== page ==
Business

November 22, 2013

Northrop Grumman’s BACN completes 5,000 combat missions

The Battlefield Airborne Communications Node, developed by Northrop Grumman for the U.S. Air Force, has completed 5,000 combat missions connecting warfighters in the air and on the ground.

BACN is a high-altitude, airborne gateway that translates and distributes voice communications, video, imagery and other battlespace information from numerous sources. Using a suite of computers and radio systems, BACN bridges and extends communications among disparate users and different datalink networks to provide situational awareness and enable better command and control coordination between warfighters and commanders.

The BACN fleet comprises four E-11A manned systems and three Northrop Grumman EQ-4B Block 20 Global Hawk unmanned aircraft systems. BACN supports missions executed by the 430th Expeditionary Electronic Combat Squadron at Kandahar Airfield in Afghanistan, and by the 380th Air Expeditionary Wing in Southwest Asia. Together, the 430th and the 380th reached the 5,000 combat mission milestone Nov. 9, 2013.

“Initially deployed by Northrop Grumman to satisfy a joint urgent operational need, BACN is now a key enabler of surface and airborne missions theaterwide,” said Mike Twyman, sector vice president and general manager of the Defense Systems division for Northrop Grumman Information Systems. “BACN’s continuous mission availability, quick reaction capability and flexibility have made it a real game changer in theater.”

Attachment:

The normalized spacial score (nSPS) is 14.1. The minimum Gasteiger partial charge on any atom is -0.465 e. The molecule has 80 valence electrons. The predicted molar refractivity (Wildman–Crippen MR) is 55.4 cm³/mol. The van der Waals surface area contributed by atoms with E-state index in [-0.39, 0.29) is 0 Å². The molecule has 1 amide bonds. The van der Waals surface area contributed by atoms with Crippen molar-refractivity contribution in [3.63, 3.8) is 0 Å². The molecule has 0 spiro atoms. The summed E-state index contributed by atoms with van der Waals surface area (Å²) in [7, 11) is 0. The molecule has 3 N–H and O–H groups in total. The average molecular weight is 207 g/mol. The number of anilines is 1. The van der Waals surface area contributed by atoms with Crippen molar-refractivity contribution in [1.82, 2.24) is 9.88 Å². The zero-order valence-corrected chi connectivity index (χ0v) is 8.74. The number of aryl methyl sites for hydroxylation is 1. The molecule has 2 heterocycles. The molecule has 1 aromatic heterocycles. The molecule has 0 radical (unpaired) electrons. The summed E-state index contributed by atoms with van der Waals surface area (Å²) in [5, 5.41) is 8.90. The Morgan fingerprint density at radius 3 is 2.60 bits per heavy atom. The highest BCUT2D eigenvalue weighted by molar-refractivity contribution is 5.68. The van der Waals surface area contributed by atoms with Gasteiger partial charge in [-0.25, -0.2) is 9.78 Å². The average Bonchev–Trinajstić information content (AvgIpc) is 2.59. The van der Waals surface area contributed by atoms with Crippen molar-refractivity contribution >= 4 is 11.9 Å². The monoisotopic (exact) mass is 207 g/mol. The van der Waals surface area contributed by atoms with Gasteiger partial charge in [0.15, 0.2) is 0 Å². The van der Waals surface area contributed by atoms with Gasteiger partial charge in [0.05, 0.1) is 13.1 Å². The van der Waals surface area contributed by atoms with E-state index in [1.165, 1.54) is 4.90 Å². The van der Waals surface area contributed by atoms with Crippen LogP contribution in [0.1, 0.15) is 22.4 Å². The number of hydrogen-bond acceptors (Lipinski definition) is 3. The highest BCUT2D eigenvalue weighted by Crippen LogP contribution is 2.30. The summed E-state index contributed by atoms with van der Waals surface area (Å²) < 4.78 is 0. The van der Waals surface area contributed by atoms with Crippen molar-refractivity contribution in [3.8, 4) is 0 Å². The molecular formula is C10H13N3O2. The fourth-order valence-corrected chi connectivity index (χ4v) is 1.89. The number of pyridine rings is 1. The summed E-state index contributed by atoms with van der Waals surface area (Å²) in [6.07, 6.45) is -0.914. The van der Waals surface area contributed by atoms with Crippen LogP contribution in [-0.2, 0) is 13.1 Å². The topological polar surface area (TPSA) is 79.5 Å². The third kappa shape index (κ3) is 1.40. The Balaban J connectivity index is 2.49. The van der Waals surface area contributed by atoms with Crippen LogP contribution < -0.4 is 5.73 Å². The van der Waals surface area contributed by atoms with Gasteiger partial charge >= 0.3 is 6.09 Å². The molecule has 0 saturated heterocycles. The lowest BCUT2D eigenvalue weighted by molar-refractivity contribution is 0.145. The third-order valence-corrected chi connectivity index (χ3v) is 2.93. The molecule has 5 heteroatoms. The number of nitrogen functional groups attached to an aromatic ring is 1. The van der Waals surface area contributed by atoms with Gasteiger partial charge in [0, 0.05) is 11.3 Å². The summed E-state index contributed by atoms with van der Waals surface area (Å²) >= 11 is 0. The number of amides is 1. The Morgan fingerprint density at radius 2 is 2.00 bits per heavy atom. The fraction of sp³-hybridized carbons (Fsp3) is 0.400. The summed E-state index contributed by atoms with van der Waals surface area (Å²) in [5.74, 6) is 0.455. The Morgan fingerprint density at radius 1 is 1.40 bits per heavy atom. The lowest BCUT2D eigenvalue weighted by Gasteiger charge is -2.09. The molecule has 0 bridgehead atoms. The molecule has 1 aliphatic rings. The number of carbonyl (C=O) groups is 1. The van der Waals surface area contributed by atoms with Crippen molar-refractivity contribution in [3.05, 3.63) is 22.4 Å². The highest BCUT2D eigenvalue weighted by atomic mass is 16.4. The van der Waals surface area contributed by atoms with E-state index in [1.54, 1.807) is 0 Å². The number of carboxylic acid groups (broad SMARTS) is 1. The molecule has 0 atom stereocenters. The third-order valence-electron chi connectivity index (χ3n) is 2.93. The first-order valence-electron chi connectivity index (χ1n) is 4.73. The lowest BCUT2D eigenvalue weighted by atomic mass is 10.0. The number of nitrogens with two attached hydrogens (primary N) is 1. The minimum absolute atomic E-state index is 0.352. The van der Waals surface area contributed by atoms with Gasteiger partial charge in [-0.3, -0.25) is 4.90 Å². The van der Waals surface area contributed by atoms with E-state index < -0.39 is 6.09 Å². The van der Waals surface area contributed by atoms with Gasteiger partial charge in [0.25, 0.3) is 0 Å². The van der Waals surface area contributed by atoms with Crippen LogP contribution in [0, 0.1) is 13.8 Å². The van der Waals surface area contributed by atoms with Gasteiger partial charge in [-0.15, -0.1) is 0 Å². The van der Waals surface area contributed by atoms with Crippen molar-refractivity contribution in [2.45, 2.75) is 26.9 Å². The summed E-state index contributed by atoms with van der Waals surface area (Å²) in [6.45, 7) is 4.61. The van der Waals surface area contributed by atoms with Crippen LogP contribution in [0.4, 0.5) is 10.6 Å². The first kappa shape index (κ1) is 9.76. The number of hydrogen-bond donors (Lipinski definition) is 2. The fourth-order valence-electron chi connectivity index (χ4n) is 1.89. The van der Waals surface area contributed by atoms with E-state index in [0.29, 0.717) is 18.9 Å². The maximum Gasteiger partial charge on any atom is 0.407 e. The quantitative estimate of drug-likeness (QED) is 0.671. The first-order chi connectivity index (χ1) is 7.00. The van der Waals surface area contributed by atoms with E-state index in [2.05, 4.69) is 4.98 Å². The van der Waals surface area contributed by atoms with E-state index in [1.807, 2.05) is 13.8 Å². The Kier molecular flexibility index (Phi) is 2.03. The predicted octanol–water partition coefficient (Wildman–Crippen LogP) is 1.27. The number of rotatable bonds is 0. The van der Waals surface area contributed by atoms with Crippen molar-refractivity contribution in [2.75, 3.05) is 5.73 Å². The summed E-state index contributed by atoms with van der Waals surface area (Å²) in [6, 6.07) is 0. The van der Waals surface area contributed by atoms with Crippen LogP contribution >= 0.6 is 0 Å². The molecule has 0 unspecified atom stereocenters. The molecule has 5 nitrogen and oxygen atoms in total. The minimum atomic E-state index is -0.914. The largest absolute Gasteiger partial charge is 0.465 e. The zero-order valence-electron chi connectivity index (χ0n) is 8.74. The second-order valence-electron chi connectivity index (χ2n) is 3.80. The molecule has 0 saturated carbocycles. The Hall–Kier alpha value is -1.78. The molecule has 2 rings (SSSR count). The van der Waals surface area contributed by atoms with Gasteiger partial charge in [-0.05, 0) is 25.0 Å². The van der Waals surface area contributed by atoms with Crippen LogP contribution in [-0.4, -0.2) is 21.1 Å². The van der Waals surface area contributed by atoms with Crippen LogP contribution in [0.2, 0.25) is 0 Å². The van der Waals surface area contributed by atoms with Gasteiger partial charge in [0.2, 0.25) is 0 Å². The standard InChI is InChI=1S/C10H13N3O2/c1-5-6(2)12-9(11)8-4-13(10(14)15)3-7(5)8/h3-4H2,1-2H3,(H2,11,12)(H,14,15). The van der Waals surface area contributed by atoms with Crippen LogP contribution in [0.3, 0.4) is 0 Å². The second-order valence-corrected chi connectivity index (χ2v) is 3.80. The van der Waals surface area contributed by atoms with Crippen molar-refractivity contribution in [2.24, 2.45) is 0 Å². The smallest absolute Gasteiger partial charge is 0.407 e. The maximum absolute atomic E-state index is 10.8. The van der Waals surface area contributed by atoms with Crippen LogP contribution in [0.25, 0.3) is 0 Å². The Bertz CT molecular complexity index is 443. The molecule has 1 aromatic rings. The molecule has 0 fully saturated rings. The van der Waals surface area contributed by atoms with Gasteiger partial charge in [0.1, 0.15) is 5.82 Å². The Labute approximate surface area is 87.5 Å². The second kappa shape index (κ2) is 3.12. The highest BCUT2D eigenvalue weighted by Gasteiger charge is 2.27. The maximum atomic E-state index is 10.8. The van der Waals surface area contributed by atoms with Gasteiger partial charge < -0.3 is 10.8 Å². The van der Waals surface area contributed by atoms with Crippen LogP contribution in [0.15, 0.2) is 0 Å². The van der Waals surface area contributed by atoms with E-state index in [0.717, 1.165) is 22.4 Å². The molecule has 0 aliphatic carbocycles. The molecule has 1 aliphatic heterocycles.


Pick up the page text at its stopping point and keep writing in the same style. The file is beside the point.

The persistent connectivity BACN provides is used to successfully execute a number of missions, including airdrops and overall air operations. The system’s beyond-line-of-sight capability has been particularly useful overcoming the communications limitations posed by Afghanistan’s rugged terrain.
“We constantly get feedback from theater telling us how important BACN is for their missions,” said Maj. William Holl, the Air Force BACN program manager at Hanscom Air Force Base, Mass. “Without BACN, ground forces would have to rely on much slower satellite communications ñ and a few seconds can make all the difference when you are under fire.”

BACN achieved another major milestone on Aug. 11, 2013, completing 50,000 combat flight hours of service.

Northrop Grumman is the prime contractor for developing, deploying, operating and sustaining BACN in support of U.S. Central Command. Northrop Grumman maintains the BACN E-11A aircraft platforms; the U.S. Air Force maintains the EQ-4B Global Hawk platforms.

Northrop Grumman was awarded the first BACN contract in April 2005 by the U.S. Air Force Life Cycle Management Center (previously the Air Force Electronics Systems Center), Hanscom Air Force Base. Since the system was deployed in 2008, it has delivered near 24/7 coverage in theater.




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